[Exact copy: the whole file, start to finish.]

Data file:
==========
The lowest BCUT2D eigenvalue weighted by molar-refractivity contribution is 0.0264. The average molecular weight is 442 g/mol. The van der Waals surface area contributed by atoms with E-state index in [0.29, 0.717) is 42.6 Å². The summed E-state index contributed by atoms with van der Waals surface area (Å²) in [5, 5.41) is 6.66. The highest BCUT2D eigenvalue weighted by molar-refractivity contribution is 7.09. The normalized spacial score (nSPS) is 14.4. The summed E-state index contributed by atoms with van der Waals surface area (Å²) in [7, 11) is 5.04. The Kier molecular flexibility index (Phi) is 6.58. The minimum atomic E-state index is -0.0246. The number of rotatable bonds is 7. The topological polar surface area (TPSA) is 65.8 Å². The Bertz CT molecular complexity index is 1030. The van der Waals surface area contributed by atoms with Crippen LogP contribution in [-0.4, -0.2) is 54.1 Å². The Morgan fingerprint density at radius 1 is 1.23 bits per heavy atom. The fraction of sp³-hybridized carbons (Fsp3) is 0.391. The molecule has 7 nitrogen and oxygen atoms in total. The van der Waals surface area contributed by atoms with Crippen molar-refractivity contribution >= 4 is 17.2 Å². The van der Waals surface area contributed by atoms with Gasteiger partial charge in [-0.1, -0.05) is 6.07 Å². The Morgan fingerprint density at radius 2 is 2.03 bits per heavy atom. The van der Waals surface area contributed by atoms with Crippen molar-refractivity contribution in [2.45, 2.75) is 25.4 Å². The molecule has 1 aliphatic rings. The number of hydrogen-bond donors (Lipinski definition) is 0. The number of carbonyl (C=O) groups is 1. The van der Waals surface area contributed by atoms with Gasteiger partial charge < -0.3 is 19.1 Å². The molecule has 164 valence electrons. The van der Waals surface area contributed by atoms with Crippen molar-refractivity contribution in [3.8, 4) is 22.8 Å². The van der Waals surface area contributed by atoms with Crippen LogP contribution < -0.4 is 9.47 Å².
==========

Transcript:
The lowest BCUT2D eigenvalue weighted by molar-refractivity contribution is 0.0264. The average molecular weight is 442 g/mol. The van der Waals surface area contributed by atoms with E-state index in [0.29, 0.717) is 42.6 Å². The summed E-state index contributed by atoms with van der Waals surface area (Å²) in [5, 5.41) is 6.66. The highest BCUT2D eigenvalue weighted by molar-refractivity contribution is 7.09. The normalized spacial score (nSPS) is 14.4. The summed E-state index contributed by atoms with van der Waals surface area (Å²) in [7, 11) is 5.04. The Kier molecular flexibility index (Phi) is 6.58. The minimum atomic E-state index is -0.0246. The number of rotatable bonds is 7. The topological polar surface area (TPSA) is 65.8 Å². The Bertz CT molecular complexity index is 1030. The van der Waals surface area contributed by atoms with Crippen LogP contribution in [-0.4, -0.2) is 54.1 Å². The Morgan fingerprint density at radius 1 is 1.23 bits per heavy atom. The fraction of sp³-hybridized carbons (Fsp3) is 0.391. The molecule has 7 nitrogen and oxygen atoms in total. The van der Waals surface area contributed by atoms with Crippen molar-refractivity contribution >= 4 is 17.2 Å². The van der Waals surface area contributed by atoms with Gasteiger partial charge in [-0.1, -0.05) is 6.07 Å². The Morgan fingerprint density at radius 2 is 2.03 bits per heavy atom. The van der Waals surface area contributed by atoms with Crippen molar-refractivity contribution in [2.45, 2.75) is 25.4 Å². The molecule has 1 aliphatic rings. The number of hydrogen-bond donors (Lipinski definition) is 0. The number of carbonyl (C=O) groups is 1. The van der Waals surface area contributed by atoms with Gasteiger partial charge < -0.3 is 19.1 Å². The molecule has 164 valence electrons. The van der Waals surface area contributed by atoms with Crippen molar-refractivity contribution in [3.8, 4) is 22.8 Å². The van der Waals surface area contributed by atoms with Crippen LogP contribution < -0.4 is 9.47 Å².